I was asked today by a very good first officer for a “5 star” airline the difference between Minimum Acceleration Height and Maximum Acceleration Height as seen on RTOW charts. For example, the RTOW chart for an A319 with the IAE V2522-A5 engines from Bangalore’s old HAL Airport (VOBG) shows a min and max acceleration height of 436ft and 1333ft, for a departure from runway 09. What does this mean?

Opening Airbus A319 FCOM 2.02.10 describes the acceleration height as that which “ensures that the net flight path clears the highest obstacle by at least 35ft when accelerating in level flight to Green DOT (Maximum lift to drag ratio speed in clean configuration) speed after engine failure, in the most adverse of conditions.” That can only be the minimum acceleration altitude. The acceleration altitude never goes below 400ft. Anything above 400ft is to ensure operational minimum acceleration height.

So what is the maximum acceleration height in that case?

A take off has four segments: First, Second, Third, and Final.

First Segment: from 35ft AGL to Gear Retraction, with takeoff thrust at V2 minimum.

Second Segment: from gear retraction to acceleration height, at V2 minimum, with take off thrust.

Third Segment: from acceleration height to reaching green dot speed. This segment must end at a maximum of 10 minutes from the start of the take off roll.

Final segment: A climb at green dot speed till 1500ft AGL with MCT (Maximum Continuous Thrust).

What determines the maximum acceleration height are the following:

a) A minimum of 1.2% climb gradient when above the acceleration height.

b) Green Dot speed must be reached 10 minutes after starting take off roll.

For this, you must construct the path backward.

1. Determine the time taken for the aircraft to accelerate from V2 to GDOT with a) Single Engine TOGA b) Worst case RTOW c) 1.2% climb gradient. Call this “t1“.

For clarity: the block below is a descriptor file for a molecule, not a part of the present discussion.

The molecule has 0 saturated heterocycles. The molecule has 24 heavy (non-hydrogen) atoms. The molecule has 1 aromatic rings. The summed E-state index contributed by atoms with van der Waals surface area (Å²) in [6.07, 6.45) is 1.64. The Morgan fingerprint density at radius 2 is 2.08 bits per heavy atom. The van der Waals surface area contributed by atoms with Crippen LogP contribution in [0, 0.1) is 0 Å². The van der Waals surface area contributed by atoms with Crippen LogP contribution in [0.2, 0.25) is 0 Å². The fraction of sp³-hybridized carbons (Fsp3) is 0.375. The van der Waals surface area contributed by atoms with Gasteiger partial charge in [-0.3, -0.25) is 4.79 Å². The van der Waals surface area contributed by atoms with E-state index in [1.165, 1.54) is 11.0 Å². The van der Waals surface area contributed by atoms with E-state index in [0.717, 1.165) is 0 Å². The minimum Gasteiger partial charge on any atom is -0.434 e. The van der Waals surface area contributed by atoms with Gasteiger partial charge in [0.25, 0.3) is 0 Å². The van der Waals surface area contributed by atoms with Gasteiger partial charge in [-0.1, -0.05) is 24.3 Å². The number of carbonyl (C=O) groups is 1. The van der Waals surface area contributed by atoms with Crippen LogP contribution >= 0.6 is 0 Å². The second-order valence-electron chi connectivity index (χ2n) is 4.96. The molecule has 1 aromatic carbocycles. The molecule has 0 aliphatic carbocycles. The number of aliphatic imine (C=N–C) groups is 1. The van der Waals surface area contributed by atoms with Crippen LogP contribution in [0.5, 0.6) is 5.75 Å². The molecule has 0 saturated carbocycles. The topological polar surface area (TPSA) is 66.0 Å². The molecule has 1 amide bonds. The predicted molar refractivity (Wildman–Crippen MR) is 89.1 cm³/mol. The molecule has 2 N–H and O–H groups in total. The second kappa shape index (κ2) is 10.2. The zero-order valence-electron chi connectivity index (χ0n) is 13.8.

2. Determine the time taken for initiation of take off roll to attaining V2 with one engine failing at V1. (35ft above the ground). Call this “t2“.

3. Determine the time taken for aircraft to completely retract gear, from 35ft above the ground (First Segment). Call this “t3“. The height attained in this first segment may be considered height “h1“. All this is with one engine inoperative, with the other generating TOGA thrust.

4. The time remaining for the second segment is “t4” = (10 – (t1+t2+t3)). 10 minutes is considered as that is the maximum duration for which a single engine may be operated at TOGA. Note that the worst case assumption is for a take off at TOGA, with worst case RTOW (Heaviest), and engine failure at V1. With these parameters of physics, the climb gradient is calculated for the second segment at V2. With the climb gradient, the height attained in time t4 is “h2“.

5. Thus, with the height the aircraft attains, above the ground, at the end of the second segment, with TOGA thrust on one engine, other engine inoperative at V1, and the worst and heaviest weight restricted by the runway, is the maximum acceleration height.

If a pilot attempts to climbout beyond the maximum acceleration height maintaining V2, the live engine may exceed the 10 minute TOGA limit, risking engine failure and consequently total loss of thrust, before the Green Dot Speed is reached.